Insularity can be the kiss of death for otherwise high-performing school boards. A board that keeps to itself may soon come under attack by the very community that it serves. Absent a history of working together with the Town Council, the school board in Winthrop, Maine, faced a vote of “no confidence” by the council when it did not immediately fire a superintendent who was under investigation. By contrast, a 2011 study of 195 Pennsylvania school districts found a significant improvement in districts’ academic and financial outcomes when the school board bridged its world with those of its various constituencies. Boards with successful collaborations recommend five best practices:
1. Appoint a Board Liaison
One member of the school board should be responsible for establishing and sustaining formal relationships with other groups in the community for mutual support and information exchange. The structure of those relationships will look different in small communities than they do in large districts.
With fewer hired intermediaries and bureaucratic protocols, small districts typically have a school board liaison who works closely not only with the city council and the superintendent, but also with parents and teachers. The liaison would go to city council meetings, meet with city council officers and work with the president of the PTO. He would also bring city councilors to school board meetings and events – as scheduled speakers or regular visitors. In such communities, contact with parents, teachers and students is often frequent and spontaneous.
The small Alaska town of Ketchikan, with 8,050 residents, relies heavily on its school board liaison to provide essential contact and collaboration, as the school district includes another 13,477 people who live on nearby islands. The board liaison heads a committee made up of superintendents, principals and parents from various islands who come by boat to meet with him.
In large districts, the school board liaison will work less directly with parents. Schools in such districts usually have a social worker on the staff for that. In addition to meeting regularly with PTO presidents, the superintendent and the city council, the board liaison would also routinely convene with those social workers from the various schools. The board then stays abreast of challenges on the front lines of student interaction. In these meetings, the social workers who work closely with the students also come to know the priorities of the board.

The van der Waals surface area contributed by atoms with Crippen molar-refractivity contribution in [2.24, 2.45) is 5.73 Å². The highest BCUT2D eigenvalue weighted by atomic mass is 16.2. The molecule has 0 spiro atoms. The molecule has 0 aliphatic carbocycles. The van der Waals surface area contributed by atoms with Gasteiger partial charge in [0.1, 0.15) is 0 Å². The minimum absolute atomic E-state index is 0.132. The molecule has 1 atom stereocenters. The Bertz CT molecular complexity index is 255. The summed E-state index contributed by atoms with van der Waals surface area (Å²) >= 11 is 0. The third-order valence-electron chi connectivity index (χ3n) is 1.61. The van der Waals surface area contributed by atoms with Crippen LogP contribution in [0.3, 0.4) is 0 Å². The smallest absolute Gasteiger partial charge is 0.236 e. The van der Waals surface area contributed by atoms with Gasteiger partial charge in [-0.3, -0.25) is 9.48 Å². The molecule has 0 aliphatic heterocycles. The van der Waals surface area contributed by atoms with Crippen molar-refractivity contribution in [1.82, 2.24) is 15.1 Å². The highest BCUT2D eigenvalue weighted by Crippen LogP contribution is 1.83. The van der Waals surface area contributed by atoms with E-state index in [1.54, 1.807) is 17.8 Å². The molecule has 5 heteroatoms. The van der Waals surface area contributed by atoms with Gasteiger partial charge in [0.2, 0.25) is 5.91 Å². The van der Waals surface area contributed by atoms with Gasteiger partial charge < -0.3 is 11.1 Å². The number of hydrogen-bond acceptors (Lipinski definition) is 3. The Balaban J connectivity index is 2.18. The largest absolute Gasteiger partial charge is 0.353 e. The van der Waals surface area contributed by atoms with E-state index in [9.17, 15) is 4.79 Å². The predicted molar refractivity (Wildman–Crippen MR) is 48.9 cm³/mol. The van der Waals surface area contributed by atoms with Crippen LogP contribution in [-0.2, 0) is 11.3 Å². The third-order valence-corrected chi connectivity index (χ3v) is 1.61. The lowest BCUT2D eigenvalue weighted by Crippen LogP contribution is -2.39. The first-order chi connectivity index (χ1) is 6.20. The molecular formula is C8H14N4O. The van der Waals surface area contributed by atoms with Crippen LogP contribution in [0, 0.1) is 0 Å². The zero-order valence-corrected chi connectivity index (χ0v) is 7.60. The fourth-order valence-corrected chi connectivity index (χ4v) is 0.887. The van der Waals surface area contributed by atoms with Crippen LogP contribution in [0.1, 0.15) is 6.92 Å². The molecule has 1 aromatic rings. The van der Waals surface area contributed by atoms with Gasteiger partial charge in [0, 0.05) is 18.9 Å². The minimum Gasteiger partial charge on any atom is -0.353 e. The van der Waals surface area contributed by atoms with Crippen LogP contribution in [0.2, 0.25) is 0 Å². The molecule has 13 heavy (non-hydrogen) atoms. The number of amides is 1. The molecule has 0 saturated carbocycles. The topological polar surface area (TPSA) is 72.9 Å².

2. Establish Protocols
There should be no guesswork at all about brass tacks. Everyone should know when and where meetings are held. Clear policies should answer customary questions:
Will city councilors and school board members attend each other’s meetings? Ever? Yearly? Monthly?
Will the school board and the city council hold a joint meeting of their full bodies every year?
When and how will the superintendent communicate with the school board liaison?
Will the board liaison meet once a month with the head of the city council?
Will the liaison collect written questions to take to the board? If so, can they expect a formal response?
How frequently will various committees co-host community forums?
How will ad hoc committees addressing shared concerns be formed?
3. Communicate Early and Often
When in doubt, the board liaison should call any constituents or formal committees with questions, encouragement or concerns. One district even has a formal “no surprises” policy. The school board, the city council and the superintendent promise each other that nobody will hear any critical comments for the first time in a public forum.
4. Work Together on Shared Goals
The board liaison should vigilantly pursue temporary or permanent partnerships with groups in the city that work toward the same goal. If the school board decides to promote student financial literacy, they might join forces with a local bank to arrange school visits and demonstrations. If the city council and the school board both need a state tax increase, they could join forces to advocate at the statehouse and to organize at the grassroots level.
Pet projects aside, many people in the community – not just parents, but business owners, elders, participants in religious and recreational groups – genuinely care about students. They would love to be asked by the school board to display student art work at their office, attend award ceremonies or otherwise celebrate student achievements. The students themselves can never have too much encouragement.
5. Respect Boundaries
When the school board works in tandem with individual constituents, teachers, administrators or parents, roles should be clearly defined. For instance, the school board classically establishes policies that the superintendent then implements. The division of labor is clear. The school board can establish comparable clarity about their role vis-à-vis other community partners.
A sincerely concerned board member may be tempted to overstep boundaries. A parent, too, might want to call all the shots when issues affect his child. Trying to control the other party kills the spirit of cooperation. Ken Graf, a city councilor in Alexandria, VA, describes the goal of collaborations with the school board: reaching “that sweet spot of joint, collaborative planning and thinking…without getting to a point that one side or the other feels they have completely ceded control or authority.”
Following these five best practices will make any school board a pro at collaboration with other stakeholders. With working allies in sectors across the community, the board builds a foundation of trust while bringing more talent and energy to its projects. When adults unite behind educational goals, the big winner is the students.